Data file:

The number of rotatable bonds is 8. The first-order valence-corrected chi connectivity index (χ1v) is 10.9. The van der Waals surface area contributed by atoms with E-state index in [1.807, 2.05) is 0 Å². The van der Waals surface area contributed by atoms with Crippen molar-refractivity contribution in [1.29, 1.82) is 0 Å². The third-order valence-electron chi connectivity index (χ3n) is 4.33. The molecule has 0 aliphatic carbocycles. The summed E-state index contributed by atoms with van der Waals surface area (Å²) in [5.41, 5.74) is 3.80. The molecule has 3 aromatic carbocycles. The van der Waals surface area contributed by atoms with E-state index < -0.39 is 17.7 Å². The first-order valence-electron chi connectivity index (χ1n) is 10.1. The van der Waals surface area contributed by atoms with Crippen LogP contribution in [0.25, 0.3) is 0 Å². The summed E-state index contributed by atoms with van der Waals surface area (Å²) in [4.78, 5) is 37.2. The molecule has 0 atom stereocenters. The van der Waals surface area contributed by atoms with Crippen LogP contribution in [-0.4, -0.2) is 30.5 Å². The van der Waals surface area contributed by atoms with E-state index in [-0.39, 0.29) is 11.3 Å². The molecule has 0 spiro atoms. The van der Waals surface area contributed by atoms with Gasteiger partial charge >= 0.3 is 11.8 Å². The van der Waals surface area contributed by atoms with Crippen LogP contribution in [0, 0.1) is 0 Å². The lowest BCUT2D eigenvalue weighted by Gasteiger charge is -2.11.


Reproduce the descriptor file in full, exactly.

The number of rotatable bonds is 8. The first-order valence-corrected chi connectivity index (χ1v) is 10.9. The van der Waals surface area contributed by atoms with E-state index in [1.807, 2.05) is 0 Å². The van der Waals surface area contributed by atoms with Crippen molar-refractivity contribution in [1.29, 1.82) is 0 Å². The third-order valence-electron chi connectivity index (χ3n) is 4.33. The molecule has 0 aliphatic carbocycles. The summed E-state index contributed by atoms with van der Waals surface area (Å²) in [5.41, 5.74) is 3.80. The molecule has 3 aromatic carbocycles. The van der Waals surface area contributed by atoms with E-state index < -0.39 is 17.7 Å². The first-order valence-electron chi connectivity index (χ1n) is 10.1. The van der Waals surface area contributed by atoms with Crippen LogP contribution in [0.25, 0.3) is 0 Å². The summed E-state index contributed by atoms with van der Waals surface area (Å²) in [4.78, 5) is 37.2. The molecule has 0 atom stereocenters. The van der Waals surface area contributed by atoms with Crippen LogP contribution in [-0.4, -0.2) is 30.5 Å². The van der Waals surface area contributed by atoms with E-state index in [-0.39, 0.29) is 11.3 Å². The molecule has 0 spiro atoms. The van der Waals surface area contributed by atoms with Gasteiger partial charge >= 0.3 is 11.8 Å². The van der Waals surface area contributed by atoms with Crippen LogP contribution in [0, 0.1) is 0 Å². The lowest BCUT2D eigenvalue weighted by Gasteiger charge is -2.11.